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Scientific Investigations Report 2008–5166

Prepared in cooperation with the
Town of North Hempstead and
New York State Department of Environmental Conservation

Simulation of Variable-Density Ground-Water Flow and Saltwater Intrusion beneath Manhasset Neck, Nassau County, New York, 1905–2005

By Jack Monti, Jr., Paul E. Misut, and Ronald Busciolano

ABSTRACT

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The coastal-aquifer system of Manhasset Neck, Nassau County, New York, has been stressed by pumping, which has led to saltwater intrusion and the abandonment of one public-supply well in 1944. Measurements of chloride concentrations and water levels in 2004 from the deep, confined aquifers indicate active saltwater intrusion in response to public-supply pumping.

A numerical model capable of simulating three-dimensional variable-density ground-water flow and solute transport in heterogeneous, anisotropic aquifers was developed using the U.S. Geological Survey finite-element, variable-density, solute-transport simulator SUTRA, to investigate the extent of saltwater intrusion beneath Manhasset Neck. The model is composed of eight layers representing the hydrogeologic system beneath Manhasset Neck. Four modifications to the area’s previously described hydrogeologic framework were made in the model (1) the bedrock-surface altitude at well N12191 was corrected from a previously reported value, (2) part of the extent of the Raritan confining unit was shifted, (3) part of the extent of the North Shore confining unit was shifted, and (4) a clay layer in the upper glacial aquifer was added in the central and southern parts of the Manhasset Neck peninsula.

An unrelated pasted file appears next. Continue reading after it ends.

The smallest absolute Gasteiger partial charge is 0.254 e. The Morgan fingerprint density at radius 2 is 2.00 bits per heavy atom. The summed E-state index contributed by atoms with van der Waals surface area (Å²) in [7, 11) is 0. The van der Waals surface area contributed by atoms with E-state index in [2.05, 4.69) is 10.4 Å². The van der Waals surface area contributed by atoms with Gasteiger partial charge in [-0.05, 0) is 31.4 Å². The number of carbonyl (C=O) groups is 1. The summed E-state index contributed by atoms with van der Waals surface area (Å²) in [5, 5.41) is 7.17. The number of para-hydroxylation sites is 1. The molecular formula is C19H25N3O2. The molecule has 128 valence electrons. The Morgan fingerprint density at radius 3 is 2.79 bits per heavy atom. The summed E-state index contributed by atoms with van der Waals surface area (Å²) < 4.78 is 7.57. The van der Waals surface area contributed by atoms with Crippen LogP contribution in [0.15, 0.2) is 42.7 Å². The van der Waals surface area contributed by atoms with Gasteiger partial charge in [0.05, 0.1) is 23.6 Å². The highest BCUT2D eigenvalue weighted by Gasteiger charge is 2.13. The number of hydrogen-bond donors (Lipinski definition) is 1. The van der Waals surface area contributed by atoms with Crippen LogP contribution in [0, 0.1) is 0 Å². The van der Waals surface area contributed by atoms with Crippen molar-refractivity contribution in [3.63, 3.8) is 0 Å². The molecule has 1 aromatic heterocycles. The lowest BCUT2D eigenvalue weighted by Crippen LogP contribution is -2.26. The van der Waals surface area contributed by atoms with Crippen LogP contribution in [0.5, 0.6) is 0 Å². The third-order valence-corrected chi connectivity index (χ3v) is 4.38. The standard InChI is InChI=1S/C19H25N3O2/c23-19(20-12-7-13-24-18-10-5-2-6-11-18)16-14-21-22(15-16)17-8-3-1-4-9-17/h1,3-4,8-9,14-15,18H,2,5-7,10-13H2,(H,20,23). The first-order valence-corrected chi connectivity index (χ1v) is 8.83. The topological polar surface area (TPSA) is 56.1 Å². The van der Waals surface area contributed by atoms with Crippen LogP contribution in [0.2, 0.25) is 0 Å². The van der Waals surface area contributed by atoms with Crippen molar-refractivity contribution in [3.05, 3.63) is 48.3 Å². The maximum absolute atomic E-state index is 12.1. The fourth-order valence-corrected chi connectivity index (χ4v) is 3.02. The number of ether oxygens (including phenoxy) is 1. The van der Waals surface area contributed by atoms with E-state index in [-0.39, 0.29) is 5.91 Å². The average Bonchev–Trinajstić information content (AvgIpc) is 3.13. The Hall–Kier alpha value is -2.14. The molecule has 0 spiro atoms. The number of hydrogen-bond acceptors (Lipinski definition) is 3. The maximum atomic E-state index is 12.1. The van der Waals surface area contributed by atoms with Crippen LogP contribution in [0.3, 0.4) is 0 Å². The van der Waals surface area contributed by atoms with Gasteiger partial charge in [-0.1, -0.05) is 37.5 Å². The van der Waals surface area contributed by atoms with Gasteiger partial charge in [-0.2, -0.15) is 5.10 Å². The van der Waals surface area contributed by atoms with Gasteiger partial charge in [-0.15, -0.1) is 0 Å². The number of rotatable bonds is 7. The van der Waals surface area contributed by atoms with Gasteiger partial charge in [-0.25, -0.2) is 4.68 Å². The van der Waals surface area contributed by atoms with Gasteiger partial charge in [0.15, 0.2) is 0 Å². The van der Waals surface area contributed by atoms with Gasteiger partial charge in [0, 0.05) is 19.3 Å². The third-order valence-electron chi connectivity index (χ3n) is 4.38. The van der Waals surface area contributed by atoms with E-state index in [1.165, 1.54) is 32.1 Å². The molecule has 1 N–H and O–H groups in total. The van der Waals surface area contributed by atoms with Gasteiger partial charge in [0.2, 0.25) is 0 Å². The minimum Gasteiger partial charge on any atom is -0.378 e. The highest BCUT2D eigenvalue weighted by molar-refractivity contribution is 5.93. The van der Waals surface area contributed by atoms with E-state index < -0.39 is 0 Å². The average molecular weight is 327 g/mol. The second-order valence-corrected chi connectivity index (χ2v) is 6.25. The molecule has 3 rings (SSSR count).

Ground-water flow and the location of the freshwater-saltwater interface were simulated for three conditions (time periods) (1) a steady-state (predevelopment) simulation of no pumping prior to about 1905, (2) a 40-year transient simulation based on 1939 pumpage representing the 1905–1944 period of gradual saltwater intrusion, and (3) a 60-year transient simulation based on 1995 pumpage representing the 1945-2005 period of stabilized withdrawals.

The 1939 pumpage rate (12.1 million gallons per day (Mgal/d)) applied to the 1905-1944 transient simulation caused modeled average water-level declines of 2 and 4 feet (ft) in the shallow and deep aquifer systems from predevelopment conditions, respectively, a net decrease of 5.2 Mgal/d in freshwater discharge to offshore areas and a net increase of 6.9 Mgal/d of freshwater entering the model from the eastern, western, and southern lateral boundaries. The 1995 pumpage rate (43.3 Mgal/d) applied to the 1945–2005 transient simulation caused modeled average water-level declines of 5 and 8 ft in the shallow and deep aquifer systems from predevelopment conditions, respectively, a net decrease of 13.2 Mgal/d in freshwater discharge to offshore areas and a net increase of 30.1 Mgal/d of freshwater entering the model from the eastern, western, and southern lateral boundaries. The simulated decrease in freshwater discharge to the offshore areas caused saltwater intrusion in two parts of the deep aquifer system under Manhasset Neck. Saline ground water simulated in a third part of the deep aquifer system under Manhasset Neck was due to the absence of the North Shore confining unit near Sands Point.